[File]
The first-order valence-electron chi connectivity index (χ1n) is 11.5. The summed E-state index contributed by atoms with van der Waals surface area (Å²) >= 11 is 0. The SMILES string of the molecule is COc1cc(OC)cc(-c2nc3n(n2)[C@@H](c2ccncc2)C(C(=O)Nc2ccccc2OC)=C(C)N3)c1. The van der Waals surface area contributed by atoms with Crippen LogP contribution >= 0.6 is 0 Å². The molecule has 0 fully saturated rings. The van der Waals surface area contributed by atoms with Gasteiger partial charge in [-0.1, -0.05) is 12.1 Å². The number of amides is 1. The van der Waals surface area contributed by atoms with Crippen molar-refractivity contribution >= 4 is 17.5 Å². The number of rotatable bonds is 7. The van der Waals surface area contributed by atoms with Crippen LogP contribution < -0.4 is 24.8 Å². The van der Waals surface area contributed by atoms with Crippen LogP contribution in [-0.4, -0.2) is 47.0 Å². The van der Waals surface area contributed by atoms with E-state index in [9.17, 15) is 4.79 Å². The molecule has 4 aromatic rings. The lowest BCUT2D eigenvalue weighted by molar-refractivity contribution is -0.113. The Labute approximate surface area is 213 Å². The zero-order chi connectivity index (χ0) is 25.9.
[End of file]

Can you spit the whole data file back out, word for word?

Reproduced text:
The first-order valence-electron chi connectivity index (χ1n) is 11.5. The summed E-state index contributed by atoms with van der Waals surface area (Å²) >= 11 is 0. The SMILES string of the molecule is COc1cc(OC)cc(-c2nc3n(n2)[C@@H](c2ccncc2)C(C(=O)Nc2ccccc2OC)=C(C)N3)c1. The van der Waals surface area contributed by atoms with Crippen LogP contribution >= 0.6 is 0 Å². The molecule has 0 fully saturated rings. The van der Waals surface area contributed by atoms with Gasteiger partial charge in [-0.1, -0.05) is 12.1 Å². The number of amides is 1. The van der Waals surface area contributed by atoms with Crippen molar-refractivity contribution >= 4 is 17.5 Å². The number of rotatable bonds is 7. The van der Waals surface area contributed by atoms with Crippen LogP contribution < -0.4 is 24.8 Å². The van der Waals surface area contributed by atoms with Crippen LogP contribution in [-0.4, -0.2) is 47.0 Å². The van der Waals surface area contributed by atoms with E-state index in [9.17, 15) is 4.79 Å². The molecule has 4 aromatic rings. The lowest BCUT2D eigenvalue weighted by molar-refractivity contribution is -0.113. The Labute approximate surface area is 213 Å². The zero-order chi connectivity index (χ0) is 25.9.